Journey to Westeros for the first time, with A Game of Thrones, but beware for winter is coming. In the first of George R. R. Martin’s landmark, epic fantasy series, A Song of Ice and Fire, readers will be introduced to a complex world of many lands and many families, with many characters, but have no fear for Martin tells the story from unique viewpoints of different members of different families, forcing the reader to fit the different pieces of the story together, creating the overall puzzle of plot. Readers will be reminded of everything they love about great fantasy stories, whether they be simple or epic; as well as discovering why George R. R. Martin has earned the title of the “American Tolkien.”
In the world of Westeros, there are Seven Kingdoms, long ago independent, now united under the Iron Throne, but those named king never seem to last long in this world of corrupt, power-hungry families. There are two main families which readers are first introduced to: the Starks and the Lanisters, emulating the Wars of the Roses with the Yorks and Lancasters. With the Starks there is proud and strong Ned, who is to be the King’s Hand to Robert Baratheon, and his determined and caring wife, Catelyn. The sons are Rob, the eldest, Jon Snow, a bastard, Bran who suffers a debilitating accident, and Rickon who is too young to really understand what is going on. The daughters are Sansa, who is a young, fair maiden always looking for her knight in shining armor to whisk her off her feet; and Arya, who is boyish and wants to learn how to fight with a sword, ride a horse into battle, and defend herself. The Lannisters are a different type of family, constantly looking for gain whether it is with land, riches, or power. At the head of the household is the aging Lord Tywin, with his children: the beautiful, blond and blue-eyed Jaime and his twin Cersei – who share much more than a sibling affection – and little Tyrion, a dwarf who has had to fight for everything in his entire life. Cersei is wife to the king, Robert Baratheon, and together they have young Joffrey, heir to the throne, along with Tommen and Myrcella.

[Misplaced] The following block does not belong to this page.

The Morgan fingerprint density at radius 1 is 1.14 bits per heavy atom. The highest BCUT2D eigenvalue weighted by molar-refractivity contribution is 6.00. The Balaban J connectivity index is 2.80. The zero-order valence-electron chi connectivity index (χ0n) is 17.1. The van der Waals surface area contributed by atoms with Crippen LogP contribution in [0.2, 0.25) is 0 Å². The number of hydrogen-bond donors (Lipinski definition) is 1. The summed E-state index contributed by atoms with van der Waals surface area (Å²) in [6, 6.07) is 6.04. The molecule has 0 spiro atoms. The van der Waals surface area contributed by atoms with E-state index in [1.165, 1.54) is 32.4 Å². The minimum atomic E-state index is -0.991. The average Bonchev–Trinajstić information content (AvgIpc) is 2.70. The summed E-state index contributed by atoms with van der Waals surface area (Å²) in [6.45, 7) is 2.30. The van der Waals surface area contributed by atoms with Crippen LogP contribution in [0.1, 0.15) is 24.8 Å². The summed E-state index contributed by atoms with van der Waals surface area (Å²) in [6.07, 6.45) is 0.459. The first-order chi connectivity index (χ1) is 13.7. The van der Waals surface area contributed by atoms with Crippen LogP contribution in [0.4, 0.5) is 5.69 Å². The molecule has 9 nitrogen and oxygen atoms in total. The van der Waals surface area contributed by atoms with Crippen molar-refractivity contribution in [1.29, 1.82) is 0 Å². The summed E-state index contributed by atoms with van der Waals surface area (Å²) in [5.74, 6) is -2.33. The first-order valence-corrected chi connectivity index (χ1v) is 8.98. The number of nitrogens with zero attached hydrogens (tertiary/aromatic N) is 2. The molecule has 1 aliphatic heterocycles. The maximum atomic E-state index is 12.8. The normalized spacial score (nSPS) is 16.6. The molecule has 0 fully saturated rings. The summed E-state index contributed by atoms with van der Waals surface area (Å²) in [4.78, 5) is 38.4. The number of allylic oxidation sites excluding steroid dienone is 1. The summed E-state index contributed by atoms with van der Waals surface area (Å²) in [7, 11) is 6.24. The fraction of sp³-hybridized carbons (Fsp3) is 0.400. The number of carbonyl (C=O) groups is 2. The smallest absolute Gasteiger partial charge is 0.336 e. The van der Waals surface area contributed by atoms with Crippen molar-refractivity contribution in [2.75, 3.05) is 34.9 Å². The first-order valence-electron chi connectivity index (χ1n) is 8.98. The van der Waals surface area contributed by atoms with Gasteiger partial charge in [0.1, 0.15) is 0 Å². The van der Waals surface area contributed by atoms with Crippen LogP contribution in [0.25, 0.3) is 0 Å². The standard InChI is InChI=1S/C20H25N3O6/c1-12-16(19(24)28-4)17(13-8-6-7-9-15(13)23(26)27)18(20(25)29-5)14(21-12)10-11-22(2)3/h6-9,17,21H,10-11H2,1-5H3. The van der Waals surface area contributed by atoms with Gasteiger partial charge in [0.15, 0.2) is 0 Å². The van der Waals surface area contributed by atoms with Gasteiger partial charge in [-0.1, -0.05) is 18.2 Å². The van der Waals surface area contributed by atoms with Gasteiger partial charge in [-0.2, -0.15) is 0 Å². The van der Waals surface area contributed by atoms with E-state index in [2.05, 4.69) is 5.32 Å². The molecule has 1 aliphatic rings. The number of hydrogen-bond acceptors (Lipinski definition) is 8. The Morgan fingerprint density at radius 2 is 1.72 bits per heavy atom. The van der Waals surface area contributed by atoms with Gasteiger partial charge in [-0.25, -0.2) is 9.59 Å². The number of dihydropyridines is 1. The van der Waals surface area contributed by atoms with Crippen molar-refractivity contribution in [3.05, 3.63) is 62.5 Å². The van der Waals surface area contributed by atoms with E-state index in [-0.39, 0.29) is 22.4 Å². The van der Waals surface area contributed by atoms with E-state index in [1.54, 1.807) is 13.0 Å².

While tension builds between the families at King’s landing, far to the north lies the Wall – 700 feet tall and 300 miles long, protecting the Seven Kingdoms from the evils of the far north. There lies myth and legends of demons and ghouls, as well as a landless king. It is here John Snow is sent. To the east in the Free Cities is Viserys and Daenerys Targaryen, the last surviving children of King Aerys II, looking to one day take back the throne that is rightfully theirs.
A Game of Thrones is fantasy at its very best, with lots of complex, interesting characters; moving storylines filled with tension and adventure; a detailed and varied world that is well explored; and an underlying question of who is truly good and who is truly evil in this harsh world.
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Originally written on March 14, 2011 ©Alex C. Telander.
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